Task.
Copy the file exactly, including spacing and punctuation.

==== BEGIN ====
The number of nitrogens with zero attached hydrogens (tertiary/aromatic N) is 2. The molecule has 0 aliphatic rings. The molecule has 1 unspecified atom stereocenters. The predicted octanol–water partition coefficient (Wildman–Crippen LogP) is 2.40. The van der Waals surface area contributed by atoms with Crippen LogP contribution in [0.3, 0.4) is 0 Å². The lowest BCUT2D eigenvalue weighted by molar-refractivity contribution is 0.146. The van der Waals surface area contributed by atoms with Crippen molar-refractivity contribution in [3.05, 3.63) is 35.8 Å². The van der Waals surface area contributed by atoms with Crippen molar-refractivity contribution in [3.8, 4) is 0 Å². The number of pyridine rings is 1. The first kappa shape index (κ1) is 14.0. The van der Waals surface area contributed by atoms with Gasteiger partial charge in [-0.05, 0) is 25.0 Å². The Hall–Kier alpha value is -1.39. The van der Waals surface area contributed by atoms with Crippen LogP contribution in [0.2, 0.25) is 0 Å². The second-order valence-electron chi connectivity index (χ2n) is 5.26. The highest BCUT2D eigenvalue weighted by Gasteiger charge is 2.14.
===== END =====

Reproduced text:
The number of nitrogens with zero attached hydrogens (tertiary/aromatic N) is 2. The molecule has 0 aliphatic rings. The molecule has 1 unspecified atom stereocenters. The predicted octanol–water partition coefficient (Wildman–Crippen LogP) is 2.40. The van der Waals surface area contributed by atoms with Crippen LogP contribution in [0.3, 0.4) is 0 Å². The lowest BCUT2D eigenvalue weighted by molar-refractivity contribution is 0.146. The van der Waals surface area contributed by atoms with Crippen molar-refractivity contribution in [3.05, 3.63) is 35.8 Å². The van der Waals surface area contributed by atoms with Crippen molar-refractivity contribution in [3.8, 4) is 0 Å². The number of pyridine rings is 1. The first kappa shape index (κ1) is 14.0. The van der Waals surface area contributed by atoms with Gasteiger partial charge in [-0.05, 0) is 25.0 Å². The Hall–Kier alpha value is -1.39. The van der Waals surface area contributed by atoms with Crippen LogP contribution in [0.2, 0.25) is 0 Å². The second-order valence-electron chi connectivity index (χ2n) is 5.26. The highest BCUT2D eigenvalue weighted by Gasteiger charge is 2.14.